WINNIPEG -- Manitoba public health officials have released new details on the tentative plan to make Winnipeg the CFL hub city, including isolation requirements and enforcement.

Earlier in the week, it was announced the CFL selected Winnipeg over bids from Calgary and Saskatchewan.

To go forward with the shortened 2020 season, the CFL said it needs a new collective bargaining agreement with the CFL Players’ Association, as well as funding from the federal government.

Dr. Brent Roussin, chief provincial public health officer, said players will be tested for COVID-19 in their own jurisdictions. Then they will be tested on their first day, sixth day, and 13th day in Winnipeg.

“The isolation requirements will be 14 days in their home jurisdiction, tested, come to Winnipeg and then a further period of seven days of self-isolation before they can enter team activities,” he said at a news conference on Thursday.

As for how the province will enforce the 14-day self-isolation period, especially since many players live in the United States, Roussin noted Manitoba has 49 people with active cases of the virus right now who need to self-isolate and there’s no one standing outside their doors watching them.

“This is part of the public health response, there’s a lot riding on it for these players and these teams to ensure this bubble is COVID-free,” he said.

Health Minister Cameron Friesen described the CFL’s plan as robust and significant. He said it meets the test and is supported by Public Health.

“But I think Manitobans need to understand: no fans in the stands. That’s number one. This is not something that’s going to get fans coming to the stadium,” he said.

“Number two: the hotels at which the players and all of the coaches and staff will be staying are closed to everyone else. So they are only there for the players.”

Friesen added that no out-of-town fans will be coming to Winnipeg.

“Any violations of those rules, any violation of the bubble principle put in place by the CFL and that player goes home,” he said.

On Friday the province announced a community-based volunteer committee to oversee the plans for the CFL hub city.

The committee will focus on economic return on investment, creating community engagement, and providing oversight and support to the CFL.

“A major event like being the CFL’s hub city will bring positive economic benefits to Winnipeg and help return more Manitobans to work in hard-hit areas like tourism and hospitality,” said Economic Development and Training Minister Ralph Eichler in a news release.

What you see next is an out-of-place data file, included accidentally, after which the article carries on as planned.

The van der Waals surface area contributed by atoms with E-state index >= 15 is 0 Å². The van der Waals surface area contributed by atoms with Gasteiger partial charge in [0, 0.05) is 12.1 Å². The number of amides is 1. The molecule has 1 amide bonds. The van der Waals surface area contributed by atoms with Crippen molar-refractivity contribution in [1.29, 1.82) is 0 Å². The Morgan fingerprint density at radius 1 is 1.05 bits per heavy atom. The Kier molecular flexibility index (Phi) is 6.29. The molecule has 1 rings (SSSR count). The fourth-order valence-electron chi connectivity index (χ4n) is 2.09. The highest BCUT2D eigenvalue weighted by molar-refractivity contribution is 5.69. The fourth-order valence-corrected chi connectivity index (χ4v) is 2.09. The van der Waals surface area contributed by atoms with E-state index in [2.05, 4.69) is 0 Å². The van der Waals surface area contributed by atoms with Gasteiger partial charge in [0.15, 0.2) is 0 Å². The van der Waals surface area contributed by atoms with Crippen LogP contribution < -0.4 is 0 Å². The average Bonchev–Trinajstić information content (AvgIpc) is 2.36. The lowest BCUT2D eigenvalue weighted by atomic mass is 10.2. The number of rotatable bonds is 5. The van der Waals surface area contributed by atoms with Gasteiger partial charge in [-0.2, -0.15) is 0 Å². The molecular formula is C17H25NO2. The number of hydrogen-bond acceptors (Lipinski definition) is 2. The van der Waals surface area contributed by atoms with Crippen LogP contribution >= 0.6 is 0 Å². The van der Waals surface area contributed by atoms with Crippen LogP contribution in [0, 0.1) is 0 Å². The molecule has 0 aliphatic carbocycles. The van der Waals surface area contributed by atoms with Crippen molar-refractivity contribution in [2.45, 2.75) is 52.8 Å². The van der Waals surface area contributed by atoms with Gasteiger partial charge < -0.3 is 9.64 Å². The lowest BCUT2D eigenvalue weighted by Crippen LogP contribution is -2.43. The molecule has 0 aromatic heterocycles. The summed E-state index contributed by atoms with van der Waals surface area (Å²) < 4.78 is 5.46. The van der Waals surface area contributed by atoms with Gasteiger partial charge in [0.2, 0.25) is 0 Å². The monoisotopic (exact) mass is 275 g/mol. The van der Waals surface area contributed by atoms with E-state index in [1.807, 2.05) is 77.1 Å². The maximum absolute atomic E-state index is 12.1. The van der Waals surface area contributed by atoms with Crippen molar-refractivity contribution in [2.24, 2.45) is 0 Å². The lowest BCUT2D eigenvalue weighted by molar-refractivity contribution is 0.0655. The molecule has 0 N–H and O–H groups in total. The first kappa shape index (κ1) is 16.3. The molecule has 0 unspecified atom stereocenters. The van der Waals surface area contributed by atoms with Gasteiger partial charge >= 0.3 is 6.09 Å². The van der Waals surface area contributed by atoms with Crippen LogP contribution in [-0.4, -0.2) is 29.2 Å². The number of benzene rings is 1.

“With public health and safety at its foundation, the committee will focus on engaging the community and ensuring Manitoba gets a good return on our investment.”

The committee will be chaired by Brock Bulbuck, executive chair of Boyd Group Services Inc.

The other volunteer members include:

  • David Asper, the acting dean of the University of Manitoba’s faculty of law;
  • Bob Garney, co-founder and CEO of Payworks Inc.;
  • Obby Khan, founder and CEO of the Shawarma Khan restaurants and former offensive lineman for the Winnipeg Blue Bombers;
  • Dr. Peter McDonald, orthopedic surgeon;
  • James Murphy, community and youth liaison for the Manitoba Construction Sector Council and former wide receiver for the Winnipeg Blue Bombers;
  • Jennifer Nepinak, the University of Winnipeg’s associate vice president of Indigenous engagement;
  • Hannah Pratt, founder and freelance consultant with Hannah Rose PR;
  • Paul Robson, former general manager for the Winnipeg Blue Bombers and former chair of the CFL; and
  • George Sigurdson, founder and president of the Sirgurdson Financial Group Inc.

The province said the committee will also include ex-officio members Philip Houde, CEO of the Manitoba Economic Development Office and Secretary to the Economic Growth Committee of Cabinet; Colin Ferguson, president and CEO of Travel Manitoba; and Dayna Spiring, president and CEO of Economic Development Winnipeg and chair of the Winnipeg Blue Bombers board of directors.